Numerous proxies for this type of behavior exist. Perhaps the most relevant to today’s economic environment comes in the form of the VC boom in the 1980s meeting the impact of the historic interest rate- and inflation- combative period under former Fed Chairman Paul Volcker. In this particularly stressed example, a flood of VC investments preceded an immediate and voluminous IPO (initial public offering) season as investors seized opportunity to liquidate risk via the public markets.

It’s safe to say that we’re too early in the cycle to witness a move to liquidity, or a “reset”, but perhaps the beginning of this shift has begun to form for some.

To play devil’s advocate: this should also open an opportunity to work with investors still active in finding new opportunities and especially new alternative capital solution platforms analyzing a more granular set of metrics beyond growth and profitability.

Action plan for the storm ahead

Investors may have the luxury of changing their required investment mandate on the fly, but companies who’ve fundraised, hired and built business models don’t have the luxury of an immediate pivot.

  • "Growth can wait, survival cannot" - Dan Rose; make the unit economics work: ensure that you have enough runway to survive through an extended downturn. Ensure that there’s immediate return on investments on expenditures and hiring plans and that cash windfall from these resource investments has a short enough payback period to supplement your company’s cash balance.
  • Diversify… the capital stack!: The days of relying solely on equity financing are gone. Other debt and debt-like products provide solutions from committed capital, to bridge financing and everything in between. Reliance on one type of capital may result in unfavorable dilution and/or unfathomable debt service requirements. Study the earlier stage capital providers and engage in solutions that will enable leverage of your businesses strong points. Some examples of evolution: venture debt, recurring-revenue based financing, decentralized finance (DeFi)/Crypto protocols, and invoice financing.
  • Think outside the box: Isn’t this just the same cycle on repeat? What’s the playbook to leverage new resources? A 13+ year period of suppressed interest rates has allowed a mass innovation of technology. Companies have matured from startups to core pieces of infrastructure and given birth to a new wave of companies that can move faster and in a more nimble manner to meet your capital requirements. Alternative financing companies such as Capchase seek to leverage such new tools to find ways to continue to invest in founders’ continual growth.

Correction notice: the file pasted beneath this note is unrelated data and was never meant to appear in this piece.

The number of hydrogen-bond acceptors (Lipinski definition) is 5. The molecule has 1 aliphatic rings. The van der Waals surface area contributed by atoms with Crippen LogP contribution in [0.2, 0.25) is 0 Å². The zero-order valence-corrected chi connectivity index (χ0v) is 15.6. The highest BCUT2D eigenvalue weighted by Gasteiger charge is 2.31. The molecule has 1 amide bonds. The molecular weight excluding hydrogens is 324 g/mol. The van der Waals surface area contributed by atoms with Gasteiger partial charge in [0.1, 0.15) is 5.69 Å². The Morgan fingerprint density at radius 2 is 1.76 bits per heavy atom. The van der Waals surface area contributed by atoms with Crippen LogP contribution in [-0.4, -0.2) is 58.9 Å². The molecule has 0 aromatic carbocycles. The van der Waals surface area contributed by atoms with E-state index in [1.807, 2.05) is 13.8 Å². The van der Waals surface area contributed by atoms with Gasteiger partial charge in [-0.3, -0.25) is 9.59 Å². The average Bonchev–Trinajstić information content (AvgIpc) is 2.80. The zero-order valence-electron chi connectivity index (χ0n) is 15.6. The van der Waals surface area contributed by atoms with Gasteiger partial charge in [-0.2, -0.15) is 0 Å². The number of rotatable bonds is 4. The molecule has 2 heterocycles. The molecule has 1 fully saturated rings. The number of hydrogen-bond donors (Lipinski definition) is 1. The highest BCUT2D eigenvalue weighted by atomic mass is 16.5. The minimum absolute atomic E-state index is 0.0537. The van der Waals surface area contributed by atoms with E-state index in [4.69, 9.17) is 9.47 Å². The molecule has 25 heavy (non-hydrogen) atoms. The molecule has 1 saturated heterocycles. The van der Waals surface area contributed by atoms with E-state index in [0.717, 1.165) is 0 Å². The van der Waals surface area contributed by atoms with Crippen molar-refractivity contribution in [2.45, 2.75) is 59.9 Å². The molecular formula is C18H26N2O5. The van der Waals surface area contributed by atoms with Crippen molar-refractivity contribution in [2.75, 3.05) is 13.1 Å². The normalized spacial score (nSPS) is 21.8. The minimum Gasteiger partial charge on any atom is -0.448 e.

• Leverage is your friend: Extending the runway means levering your business perhaps more than previously thought acceptable. Furthermore, technology-enabled companies are constantly working to find solutions that are congruent to your technology infrastructure. That drives a unique ability to move faster than ever before and significantly reduce the resource requirements for traditional debt by automating diligence, legal drafting, and ongoing reporting/servicing.
  • Know your partners - commitment = planning: Your ability to properly plan for funding is only as good as your partner’s committed capital. Ask the hard questions of where capital comes from, how explicitly committed it is, and ensure your capital partner is properly equipped to meet its capital commitments; also try to avoid opt-out clauses.

In summary, a company that has achieved growth has found a fit and demand in the markets. While traditional markets may stiffen and dry – today’s environment presents a new opportunity for other progressive partners who are hungry to continue alignment with the mission.